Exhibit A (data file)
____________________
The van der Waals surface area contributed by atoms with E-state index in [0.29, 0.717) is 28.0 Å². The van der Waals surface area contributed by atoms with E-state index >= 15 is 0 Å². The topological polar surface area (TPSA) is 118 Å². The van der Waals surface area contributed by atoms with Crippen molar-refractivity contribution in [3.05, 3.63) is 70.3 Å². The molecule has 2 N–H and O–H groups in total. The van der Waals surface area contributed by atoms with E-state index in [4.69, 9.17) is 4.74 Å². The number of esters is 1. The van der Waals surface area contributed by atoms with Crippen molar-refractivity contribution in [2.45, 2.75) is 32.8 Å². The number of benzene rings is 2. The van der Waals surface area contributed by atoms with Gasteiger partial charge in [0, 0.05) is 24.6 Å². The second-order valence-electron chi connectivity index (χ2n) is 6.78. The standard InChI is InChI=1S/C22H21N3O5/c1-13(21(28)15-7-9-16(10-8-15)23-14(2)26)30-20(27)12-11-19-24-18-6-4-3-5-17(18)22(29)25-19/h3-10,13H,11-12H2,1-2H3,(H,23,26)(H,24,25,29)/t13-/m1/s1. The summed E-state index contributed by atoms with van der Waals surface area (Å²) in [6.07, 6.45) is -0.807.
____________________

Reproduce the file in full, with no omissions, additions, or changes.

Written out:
The van der Waals surface area contributed by atoms with E-state index in [0.29, 0.717) is 28.0 Å². The van der Waals surface area contributed by atoms with E-state index >= 15 is 0 Å². The topological polar surface area (TPSA) is 118 Å². The van der Waals surface area contributed by atoms with Crippen molar-refractivity contribution in [3.05, 3.63) is 70.3 Å². The molecule has 2 N–H and O–H groups in total. The van der Waals surface area contributed by atoms with E-state index in [4.69, 9.17) is 4.74 Å². The number of esters is 1. The van der Waals surface area contributed by atoms with Crippen molar-refractivity contribution in [2.45, 2.75) is 32.8 Å². The number of benzene rings is 2. The van der Waals surface area contributed by atoms with Gasteiger partial charge in [0, 0.05) is 24.6 Å². The second-order valence-electron chi connectivity index (χ2n) is 6.78. The standard InChI is InChI=1S/C22H21N3O5/c1-13(21(28)15-7-9-16(10-8-15)23-14(2)26)30-20(27)12-11-19-24-18-6-4-3-5-17(18)22(29)25-19/h3-10,13H,11-12H2,1-2H3,(H,23,26)(H,24,25,29)/t13-/m1/s1. The summed E-state index contributed by atoms with van der Waals surface area (Å²) in [6.07, 6.45) is -0.807.